Saturday, September 24, 2011

Daisy the Bassett

One of my favorite aspects of my job is to meet a client with their new pet. Especially if that new pet is a puppy or kitten. In many ways veterinary medicine mirrors human medicine with the exception of the degree of specialization that is very common place on the human side. In the last few decades we have seen an eruption of specialty veterinary practices but for many clients they are too expensive or too far away to be utilized. This dictates that the private general veterinary practitioner needs to stay adept at all facets of pet care. Much too many a Vets chagrin we can’t specialize in pediatrics. What could be better than having every appointment be a puppy or kitten? Really, nothing could be better. Every time you open the door and enter a room a bounding mound of fluff and furr waddles over to you with the smiley, waggy optimism of youth. That smell of puppy breathe and that rhythmic comforting purr at every visit. Well, the daydream fades and the reality that everything grows up remains (long sad reflective sigh of disappointment).
So when a new baby bounds into the clinic we smother them with kisses and enthusiasm. We know the joy of entering our building is short lived and the bliss of youth is fleeting. Hard as we try to make coming to the Vet a good experience we all know that in time most of our patients will fear and resent us. Most clients apologize for the fear and hiding and nasty faces that our patients give us, but I always reply, “I understand, and I don’t take it personally. Nobody wants to go to the doctor.”
We each have our own personal favorites, the favorite breed, color, size, sex, even personality. Pets come in every size, shape, color, energy level, and personality. And like everything else in life those personal preferences evolve over time. I used to be a full blown Border Collie junkie. I also love NYC. Both for the same reasons. I like a fast pace and sense of being consumed by a job and a lifestyle, the constant go-go-go action. And I can be a little obsessive-compulsive. It just seemed like the perfect combination for me, work, work work, or herd, herd, herd…run run run, bark bark bark…need a job, need a sheep, gotta go..can’t be late, can’t miss a moment. Then after the sun goes down and all of the rest of the action goes to sleep you sleep. If I can make it there, I’ll make it anywhere, it’s up to you New York, Neeeew York!” Well that was my fun filled take no prisoners twenties.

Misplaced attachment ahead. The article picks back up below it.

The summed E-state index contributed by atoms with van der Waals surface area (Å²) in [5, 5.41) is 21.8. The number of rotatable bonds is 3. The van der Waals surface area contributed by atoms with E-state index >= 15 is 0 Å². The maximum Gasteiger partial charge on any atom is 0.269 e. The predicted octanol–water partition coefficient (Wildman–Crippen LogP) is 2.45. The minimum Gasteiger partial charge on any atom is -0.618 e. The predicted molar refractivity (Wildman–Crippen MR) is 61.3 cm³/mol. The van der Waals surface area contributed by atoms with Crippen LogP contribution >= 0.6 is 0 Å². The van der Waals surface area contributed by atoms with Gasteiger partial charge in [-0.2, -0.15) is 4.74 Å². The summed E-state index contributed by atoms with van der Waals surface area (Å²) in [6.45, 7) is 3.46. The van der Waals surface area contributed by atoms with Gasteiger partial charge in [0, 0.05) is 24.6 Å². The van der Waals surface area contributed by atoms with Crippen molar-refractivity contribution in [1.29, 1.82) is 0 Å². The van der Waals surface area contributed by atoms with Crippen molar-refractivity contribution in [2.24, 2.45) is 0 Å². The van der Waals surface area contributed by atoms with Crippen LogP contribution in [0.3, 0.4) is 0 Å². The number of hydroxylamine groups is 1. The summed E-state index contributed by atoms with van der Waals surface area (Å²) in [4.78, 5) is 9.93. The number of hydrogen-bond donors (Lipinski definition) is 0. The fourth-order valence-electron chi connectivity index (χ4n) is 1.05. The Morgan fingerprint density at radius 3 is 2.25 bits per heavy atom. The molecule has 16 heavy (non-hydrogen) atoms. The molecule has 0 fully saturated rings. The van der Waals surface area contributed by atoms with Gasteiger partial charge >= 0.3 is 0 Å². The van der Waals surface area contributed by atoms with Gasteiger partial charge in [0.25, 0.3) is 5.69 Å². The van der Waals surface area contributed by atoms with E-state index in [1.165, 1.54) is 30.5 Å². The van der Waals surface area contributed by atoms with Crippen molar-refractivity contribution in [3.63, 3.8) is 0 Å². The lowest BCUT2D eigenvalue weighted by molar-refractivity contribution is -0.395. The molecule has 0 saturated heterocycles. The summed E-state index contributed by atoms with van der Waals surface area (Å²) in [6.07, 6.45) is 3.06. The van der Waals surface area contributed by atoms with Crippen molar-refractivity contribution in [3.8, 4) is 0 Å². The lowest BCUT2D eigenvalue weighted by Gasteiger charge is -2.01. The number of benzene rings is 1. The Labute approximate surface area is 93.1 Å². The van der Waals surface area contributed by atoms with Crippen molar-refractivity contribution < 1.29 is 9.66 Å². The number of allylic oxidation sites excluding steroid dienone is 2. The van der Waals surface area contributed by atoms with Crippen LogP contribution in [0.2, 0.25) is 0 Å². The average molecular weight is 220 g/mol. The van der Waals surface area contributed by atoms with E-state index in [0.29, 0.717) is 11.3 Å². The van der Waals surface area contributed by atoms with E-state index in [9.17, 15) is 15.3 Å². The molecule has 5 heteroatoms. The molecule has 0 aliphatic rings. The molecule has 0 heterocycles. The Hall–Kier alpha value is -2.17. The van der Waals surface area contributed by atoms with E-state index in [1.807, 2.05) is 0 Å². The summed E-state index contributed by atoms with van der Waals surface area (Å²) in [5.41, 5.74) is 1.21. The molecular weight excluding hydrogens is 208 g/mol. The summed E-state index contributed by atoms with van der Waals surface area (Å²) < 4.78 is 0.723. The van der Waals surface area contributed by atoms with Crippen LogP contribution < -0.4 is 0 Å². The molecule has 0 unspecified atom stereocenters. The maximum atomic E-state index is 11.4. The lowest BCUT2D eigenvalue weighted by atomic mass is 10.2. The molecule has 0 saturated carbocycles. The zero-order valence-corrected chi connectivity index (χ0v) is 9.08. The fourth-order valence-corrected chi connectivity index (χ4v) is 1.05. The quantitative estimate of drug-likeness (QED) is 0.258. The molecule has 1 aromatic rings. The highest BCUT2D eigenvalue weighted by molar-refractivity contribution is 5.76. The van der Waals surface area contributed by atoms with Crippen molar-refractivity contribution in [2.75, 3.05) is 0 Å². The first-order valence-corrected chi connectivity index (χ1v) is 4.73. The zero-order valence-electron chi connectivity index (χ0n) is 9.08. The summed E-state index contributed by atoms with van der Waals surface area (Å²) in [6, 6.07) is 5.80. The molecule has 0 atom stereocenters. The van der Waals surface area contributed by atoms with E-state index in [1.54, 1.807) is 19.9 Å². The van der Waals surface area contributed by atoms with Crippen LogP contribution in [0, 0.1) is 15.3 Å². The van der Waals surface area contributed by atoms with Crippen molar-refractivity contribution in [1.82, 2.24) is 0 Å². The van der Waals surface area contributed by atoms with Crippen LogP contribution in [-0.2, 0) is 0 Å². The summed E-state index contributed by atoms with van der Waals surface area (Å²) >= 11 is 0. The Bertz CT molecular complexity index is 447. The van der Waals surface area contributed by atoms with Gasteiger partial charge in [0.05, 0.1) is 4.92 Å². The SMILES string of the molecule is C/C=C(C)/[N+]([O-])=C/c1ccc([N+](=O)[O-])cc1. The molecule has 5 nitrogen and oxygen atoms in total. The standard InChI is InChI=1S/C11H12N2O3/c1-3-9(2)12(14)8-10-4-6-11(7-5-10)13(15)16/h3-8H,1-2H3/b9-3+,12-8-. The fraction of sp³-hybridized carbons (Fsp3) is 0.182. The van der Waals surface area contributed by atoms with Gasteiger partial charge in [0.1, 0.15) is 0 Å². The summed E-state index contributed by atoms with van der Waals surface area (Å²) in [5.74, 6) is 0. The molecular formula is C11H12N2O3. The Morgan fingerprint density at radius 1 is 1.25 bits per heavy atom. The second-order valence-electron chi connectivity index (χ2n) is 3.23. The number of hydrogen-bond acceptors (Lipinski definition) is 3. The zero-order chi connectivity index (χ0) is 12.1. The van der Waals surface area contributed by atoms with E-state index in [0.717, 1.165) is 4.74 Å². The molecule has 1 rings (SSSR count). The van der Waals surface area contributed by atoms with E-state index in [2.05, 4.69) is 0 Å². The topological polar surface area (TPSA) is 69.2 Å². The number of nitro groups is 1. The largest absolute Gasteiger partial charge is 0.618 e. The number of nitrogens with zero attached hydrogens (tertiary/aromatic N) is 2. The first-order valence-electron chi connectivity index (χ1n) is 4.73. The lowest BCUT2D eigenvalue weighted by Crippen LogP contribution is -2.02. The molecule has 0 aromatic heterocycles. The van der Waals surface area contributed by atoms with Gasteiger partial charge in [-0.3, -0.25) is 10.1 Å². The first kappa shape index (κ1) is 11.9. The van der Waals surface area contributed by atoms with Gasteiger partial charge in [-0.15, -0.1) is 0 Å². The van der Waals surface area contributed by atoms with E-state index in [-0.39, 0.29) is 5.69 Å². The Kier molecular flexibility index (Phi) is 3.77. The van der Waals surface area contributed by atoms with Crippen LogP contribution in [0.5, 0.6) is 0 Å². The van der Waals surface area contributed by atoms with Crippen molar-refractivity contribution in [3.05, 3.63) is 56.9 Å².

I’m not in my twenties anymore and my favorite dog breed has changed. I get older and my dogs get smaller. I used to be a 60 pound dog girl. Now I am a 25 pound dog girl. I want to be able to pick them up, carry them down the stairs, and load them into the car with ease. When they get sick and need constant care I want to be able to take them up to my bedroom so i can watch them all night long, put them in a cage if they need to be kept quiet, be able to provide the care that I am trained for. I want portability. Instead of small erect ears I have been wooed by the big and floppy. I like short legs and long ears.
In walked Daisy. In case you haven’t had the priviledge of having seen just about every breed of puppy  then let me assure you that the cutest thing in the world is a Bassett Hound puppy. (a close second is a pug, but I like the ears). Daisy was 8 weeks old when I met her. Her parents were in their early twenties. They were almost as cute as she was. They coddled her, and spoiled her, and she worked them hard. They were college students, I am guessing in some sort of Ag school? The jeans, cowboy boots, baseball (not the professional team kind of hat, but the John Deere green kind of hat), big belt, bigger belt buckle, and the worn cotton plaid-ish tight fitting buttoned down collared shirt. They loved her more than just the "another farm dog" kind of love. She was their idea of "getting an apartment together" kind of relationship next step thing to do.

At 8 weeks she would trip over her ears everytime she came barreling over on her way to come greet you. It was hilarious to see her trip and stumble everytime. I do not think that there are nerve endings on those floor length velvety drapes. I know they bleed when they are injured, but there doesn't seem to be any feeling when you trip over them, drag them through the gravel and mud, freeze them to the ground, lay on them and cut off the circulation, or tie them ontop of the head for a little respite on the abuse.
I got to see her every 3 weeks from the time she was 8 weeks old to 4 months old. The ears stayed long and she still trips over them, but her enthusiasm for us has diminished. It is hard to convince her that I am still worthy of a kiss.
Maybe by next year she will have forgiven me for the plethora of vaccines I administered? And maybe by then I can get another kiss?

Daisy at Halloween, 2010, at 3.5 months old
"The Constable"

If you would like to learn more about Bassett Hounds please follow the link below;

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